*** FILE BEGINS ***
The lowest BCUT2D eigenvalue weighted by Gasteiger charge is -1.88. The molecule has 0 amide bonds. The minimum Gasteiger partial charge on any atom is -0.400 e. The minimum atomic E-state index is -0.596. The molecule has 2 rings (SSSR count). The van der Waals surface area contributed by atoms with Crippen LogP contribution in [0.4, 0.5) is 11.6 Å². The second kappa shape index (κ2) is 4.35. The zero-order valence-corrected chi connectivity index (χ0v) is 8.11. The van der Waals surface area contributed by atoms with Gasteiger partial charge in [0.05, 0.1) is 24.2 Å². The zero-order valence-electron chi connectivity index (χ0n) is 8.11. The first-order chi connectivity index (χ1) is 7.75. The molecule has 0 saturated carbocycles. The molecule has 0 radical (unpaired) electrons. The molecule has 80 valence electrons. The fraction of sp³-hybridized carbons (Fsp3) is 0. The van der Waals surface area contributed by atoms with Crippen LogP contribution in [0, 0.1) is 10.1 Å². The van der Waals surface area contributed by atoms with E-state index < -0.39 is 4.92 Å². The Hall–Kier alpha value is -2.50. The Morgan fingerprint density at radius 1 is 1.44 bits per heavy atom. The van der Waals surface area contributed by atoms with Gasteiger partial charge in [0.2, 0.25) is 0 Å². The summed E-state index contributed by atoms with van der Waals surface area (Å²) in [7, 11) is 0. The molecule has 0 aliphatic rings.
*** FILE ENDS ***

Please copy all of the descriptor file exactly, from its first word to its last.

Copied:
The lowest BCUT2D eigenvalue weighted by Gasteiger charge is -1.88. The molecule has 0 amide bonds. The minimum Gasteiger partial charge on any atom is -0.400 e. The minimum atomic E-state index is -0.596. The molecule has 2 rings (SSSR count). The van der Waals surface area contributed by atoms with Crippen LogP contribution in [0.4, 0.5) is 11.6 Å². The second kappa shape index (κ2) is 4.35. The zero-order valence-corrected chi connectivity index (χ0v) is 8.11. The van der Waals surface area contributed by atoms with Gasteiger partial charge in [0.05, 0.1) is 24.2 Å². The zero-order valence-electron chi connectivity index (χ0n) is 8.11. The first-order chi connectivity index (χ1) is 7.75. The molecule has 0 saturated carbocycles. The molecule has 0 radical (unpaired) electrons. The molecule has 80 valence electrons. The fraction of sp³-hybridized carbons (Fsp3) is 0. The van der Waals surface area contributed by atoms with Crippen LogP contribution in [0, 0.1) is 10.1 Å². The van der Waals surface area contributed by atoms with E-state index < -0.39 is 4.92 Å². The Hall–Kier alpha value is -2.50. The Morgan fingerprint density at radius 1 is 1.44 bits per heavy atom. The van der Waals surface area contributed by atoms with Gasteiger partial charge in [0.2, 0.25) is 0 Å². The summed E-state index contributed by atoms with van der Waals surface area (Å²) in [7, 11) is 0. The molecule has 0 aliphatic rings.